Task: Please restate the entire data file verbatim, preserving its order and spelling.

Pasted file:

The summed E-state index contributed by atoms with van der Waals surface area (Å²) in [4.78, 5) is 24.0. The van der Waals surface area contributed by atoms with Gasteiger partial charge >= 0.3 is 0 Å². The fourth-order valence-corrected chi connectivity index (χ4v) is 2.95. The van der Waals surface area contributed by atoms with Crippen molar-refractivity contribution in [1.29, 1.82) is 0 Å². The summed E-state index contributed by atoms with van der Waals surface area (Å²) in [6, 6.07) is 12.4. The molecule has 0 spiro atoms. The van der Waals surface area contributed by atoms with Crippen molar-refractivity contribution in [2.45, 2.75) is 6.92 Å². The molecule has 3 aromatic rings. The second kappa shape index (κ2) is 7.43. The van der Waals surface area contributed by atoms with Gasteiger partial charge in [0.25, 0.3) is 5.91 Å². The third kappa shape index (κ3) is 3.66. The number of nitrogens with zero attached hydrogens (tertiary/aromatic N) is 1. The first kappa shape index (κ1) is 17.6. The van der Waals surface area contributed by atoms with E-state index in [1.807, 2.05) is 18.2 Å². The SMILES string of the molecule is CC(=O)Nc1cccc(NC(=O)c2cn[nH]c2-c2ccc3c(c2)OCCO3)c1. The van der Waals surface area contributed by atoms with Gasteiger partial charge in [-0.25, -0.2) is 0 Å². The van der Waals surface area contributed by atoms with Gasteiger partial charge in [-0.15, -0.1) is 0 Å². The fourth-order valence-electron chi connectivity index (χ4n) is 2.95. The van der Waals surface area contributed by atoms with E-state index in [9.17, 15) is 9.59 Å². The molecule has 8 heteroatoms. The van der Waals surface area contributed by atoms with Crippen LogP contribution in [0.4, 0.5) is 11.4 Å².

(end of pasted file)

The summed E-state index contributed by atoms with van der Waals surface area (Å²) in [4.78, 5) is 24.0. The van der Waals surface area contributed by atoms with Gasteiger partial charge >= 0.3 is 0 Å². The fourth-order valence-corrected chi connectivity index (χ4v) is 2.95. The van der Waals surface area contributed by atoms with Crippen molar-refractivity contribution in [1.29, 1.82) is 0 Å². The summed E-state index contributed by atoms with van der Waals surface area (Å²) in [6, 6.07) is 12.4. The molecule has 0 spiro atoms. The van der Waals surface area contributed by atoms with Crippen molar-refractivity contribution in [2.45, 2.75) is 6.92 Å². The molecule has 3 aromatic rings. The second kappa shape index (κ2) is 7.43. The van der Waals surface area contributed by atoms with Gasteiger partial charge in [0.25, 0.3) is 5.91 Å². The third kappa shape index (κ3) is 3.66. The number of nitrogens with zero attached hydrogens (tertiary/aromatic N) is 1. The first kappa shape index (κ1) is 17.6. The van der Waals surface area contributed by atoms with E-state index in [1.807, 2.05) is 18.2 Å². The SMILES string of the molecule is CC(=O)Nc1cccc(NC(=O)c2cn[nH]c2-c2ccc3c(c2)OCCO3)c1. The van der Waals surface area contributed by atoms with Gasteiger partial charge in [-0.25, -0.2) is 0 Å². The van der Waals surface area contributed by atoms with Gasteiger partial charge in [-0.15, -0.1) is 0 Å². The fourth-order valence-electron chi connectivity index (χ4n) is 2.95. The van der Waals surface area contributed by atoms with E-state index in [9.17, 15) is 9.59 Å². The molecule has 8 heteroatoms. The van der Waals surface area contributed by atoms with Crippen LogP contribution in [0.4, 0.5) is 11.4 Å².